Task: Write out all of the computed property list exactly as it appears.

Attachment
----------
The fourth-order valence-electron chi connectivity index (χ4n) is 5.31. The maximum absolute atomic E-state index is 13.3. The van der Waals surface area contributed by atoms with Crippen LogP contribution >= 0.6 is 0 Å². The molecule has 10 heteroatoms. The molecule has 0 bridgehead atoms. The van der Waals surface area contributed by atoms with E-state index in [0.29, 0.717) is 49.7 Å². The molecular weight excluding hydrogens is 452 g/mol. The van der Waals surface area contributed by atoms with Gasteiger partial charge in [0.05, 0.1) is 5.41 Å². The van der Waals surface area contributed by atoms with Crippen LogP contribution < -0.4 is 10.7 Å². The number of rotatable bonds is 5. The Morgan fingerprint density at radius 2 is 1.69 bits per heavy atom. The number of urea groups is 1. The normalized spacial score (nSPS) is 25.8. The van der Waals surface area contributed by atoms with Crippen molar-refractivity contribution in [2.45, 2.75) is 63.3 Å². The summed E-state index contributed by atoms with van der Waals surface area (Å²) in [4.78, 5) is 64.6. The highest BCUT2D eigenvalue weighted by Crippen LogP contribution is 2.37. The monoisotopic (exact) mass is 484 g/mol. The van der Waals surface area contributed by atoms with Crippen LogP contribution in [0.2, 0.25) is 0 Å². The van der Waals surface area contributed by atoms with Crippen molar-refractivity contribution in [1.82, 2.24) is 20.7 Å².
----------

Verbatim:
The fourth-order valence-electron chi connectivity index (χ4n) is 5.31. The maximum absolute atomic E-state index is 13.3. The van der Waals surface area contributed by atoms with Crippen LogP contribution >= 0.6 is 0 Å². The molecule has 10 heteroatoms. The molecule has 0 bridgehead atoms. The van der Waals surface area contributed by atoms with E-state index in [0.29, 0.717) is 49.7 Å². The molecular weight excluding hydrogens is 452 g/mol. The van der Waals surface area contributed by atoms with Gasteiger partial charge in [0.05, 0.1) is 5.41 Å². The van der Waals surface area contributed by atoms with Crippen LogP contribution < -0.4 is 10.7 Å². The number of rotatable bonds is 5. The Morgan fingerprint density at radius 2 is 1.69 bits per heavy atom. The number of urea groups is 1. The normalized spacial score (nSPS) is 25.8. The van der Waals surface area contributed by atoms with Crippen molar-refractivity contribution in [2.45, 2.75) is 63.3 Å². The summed E-state index contributed by atoms with van der Waals surface area (Å²) in [4.78, 5) is 64.6. The highest BCUT2D eigenvalue weighted by Crippen LogP contribution is 2.37. The monoisotopic (exact) mass is 484 g/mol. The van der Waals surface area contributed by atoms with Crippen LogP contribution in [0.2, 0.25) is 0 Å². The van der Waals surface area contributed by atoms with Crippen molar-refractivity contribution in [1.82, 2.24) is 20.7 Å².